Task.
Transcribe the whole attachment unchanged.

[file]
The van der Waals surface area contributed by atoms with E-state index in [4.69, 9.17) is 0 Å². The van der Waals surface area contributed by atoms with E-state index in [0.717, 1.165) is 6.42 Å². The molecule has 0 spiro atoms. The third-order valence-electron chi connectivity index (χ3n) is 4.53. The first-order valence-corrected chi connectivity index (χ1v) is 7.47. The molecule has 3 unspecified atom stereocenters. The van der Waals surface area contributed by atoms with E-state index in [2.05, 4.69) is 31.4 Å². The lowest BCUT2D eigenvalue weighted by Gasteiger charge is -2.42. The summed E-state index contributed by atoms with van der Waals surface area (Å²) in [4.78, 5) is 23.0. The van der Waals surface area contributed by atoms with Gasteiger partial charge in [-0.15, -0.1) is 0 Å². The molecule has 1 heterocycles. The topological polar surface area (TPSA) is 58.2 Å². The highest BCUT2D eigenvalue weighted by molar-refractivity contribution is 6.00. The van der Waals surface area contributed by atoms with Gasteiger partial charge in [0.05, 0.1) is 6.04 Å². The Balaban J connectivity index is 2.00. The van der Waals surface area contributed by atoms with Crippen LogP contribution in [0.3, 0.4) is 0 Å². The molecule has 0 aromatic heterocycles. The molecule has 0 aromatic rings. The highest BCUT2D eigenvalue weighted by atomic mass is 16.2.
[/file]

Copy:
The van der Waals surface area contributed by atoms with E-state index in [4.69, 9.17) is 0 Å². The van der Waals surface area contributed by atoms with E-state index in [0.717, 1.165) is 6.42 Å². The molecule has 0 spiro atoms. The third-order valence-electron chi connectivity index (χ3n) is 4.53. The first-order valence-corrected chi connectivity index (χ1v) is 7.47. The molecule has 3 unspecified atom stereocenters. The van der Waals surface area contributed by atoms with E-state index in [2.05, 4.69) is 31.4 Å². The lowest BCUT2D eigenvalue weighted by Gasteiger charge is -2.42. The summed E-state index contributed by atoms with van der Waals surface area (Å²) in [4.78, 5) is 23.0. The van der Waals surface area contributed by atoms with Gasteiger partial charge in [-0.15, -0.1) is 0 Å². The molecule has 1 heterocycles. The topological polar surface area (TPSA) is 58.2 Å². The highest BCUT2D eigenvalue weighted by molar-refractivity contribution is 6.00. The van der Waals surface area contributed by atoms with Gasteiger partial charge in [0.05, 0.1) is 6.04 Å². The Balaban J connectivity index is 2.00. The van der Waals surface area contributed by atoms with Crippen LogP contribution in [0.3, 0.4) is 0 Å². The molecule has 0 aromatic heterocycles. The molecule has 0 aromatic rings. The highest BCUT2D eigenvalue weighted by atomic mass is 16.2.